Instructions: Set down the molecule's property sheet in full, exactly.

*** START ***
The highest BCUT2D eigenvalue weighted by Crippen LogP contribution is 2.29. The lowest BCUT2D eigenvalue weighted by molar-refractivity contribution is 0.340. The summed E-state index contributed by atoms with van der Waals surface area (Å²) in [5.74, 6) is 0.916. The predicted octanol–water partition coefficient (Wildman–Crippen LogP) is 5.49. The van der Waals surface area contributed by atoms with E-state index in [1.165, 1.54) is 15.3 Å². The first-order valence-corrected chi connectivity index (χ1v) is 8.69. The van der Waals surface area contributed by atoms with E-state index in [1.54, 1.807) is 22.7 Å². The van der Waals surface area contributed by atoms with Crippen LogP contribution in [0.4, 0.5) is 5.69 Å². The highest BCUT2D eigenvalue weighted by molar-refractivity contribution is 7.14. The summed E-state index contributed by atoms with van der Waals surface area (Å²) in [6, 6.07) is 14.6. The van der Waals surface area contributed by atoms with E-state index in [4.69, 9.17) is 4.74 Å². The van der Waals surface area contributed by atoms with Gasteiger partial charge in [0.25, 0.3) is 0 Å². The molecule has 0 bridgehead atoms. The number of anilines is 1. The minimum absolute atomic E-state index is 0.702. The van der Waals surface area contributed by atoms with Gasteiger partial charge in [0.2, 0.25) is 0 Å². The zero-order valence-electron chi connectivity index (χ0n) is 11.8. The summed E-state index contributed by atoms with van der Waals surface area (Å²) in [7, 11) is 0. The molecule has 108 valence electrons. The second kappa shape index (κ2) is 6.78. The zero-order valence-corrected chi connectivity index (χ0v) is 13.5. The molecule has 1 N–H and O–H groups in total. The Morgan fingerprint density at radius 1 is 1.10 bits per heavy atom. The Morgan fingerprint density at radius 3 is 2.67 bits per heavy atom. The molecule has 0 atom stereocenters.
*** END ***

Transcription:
The highest BCUT2D eigenvalue weighted by Crippen LogP contribution is 2.29. The lowest BCUT2D eigenvalue weighted by molar-refractivity contribution is 0.340. The summed E-state index contributed by atoms with van der Waals surface area (Å²) in [5.74, 6) is 0.916. The predicted octanol–water partition coefficient (Wildman–Crippen LogP) is 5.49. The van der Waals surface area contributed by atoms with E-state index in [1.165, 1.54) is 15.3 Å². The first-order valence-corrected chi connectivity index (χ1v) is 8.69. The van der Waals surface area contributed by atoms with E-state index in [1.54, 1.807) is 22.7 Å². The van der Waals surface area contributed by atoms with Crippen LogP contribution in [0.4, 0.5) is 5.69 Å². The highest BCUT2D eigenvalue weighted by molar-refractivity contribution is 7.14. The summed E-state index contributed by atoms with van der Waals surface area (Å²) in [6, 6.07) is 14.6. The van der Waals surface area contributed by atoms with E-state index in [4.69, 9.17) is 4.74 Å². The van der Waals surface area contributed by atoms with Gasteiger partial charge in [0.25, 0.3) is 0 Å². The molecule has 0 bridgehead atoms. The number of anilines is 1. The minimum absolute atomic E-state index is 0.702. The van der Waals surface area contributed by atoms with Gasteiger partial charge in [0.2, 0.25) is 0 Å². The zero-order valence-electron chi connectivity index (χ0n) is 11.8. The summed E-state index contributed by atoms with van der Waals surface area (Å²) in [7, 11) is 0. The molecule has 108 valence electrons. The second kappa shape index (κ2) is 6.78. The zero-order valence-corrected chi connectivity index (χ0v) is 13.5. The molecule has 1 N–H and O–H groups in total. The Morgan fingerprint density at radius 1 is 1.10 bits per heavy atom. The Morgan fingerprint density at radius 3 is 2.67 bits per heavy atom. The molecule has 0 atom stereocenters.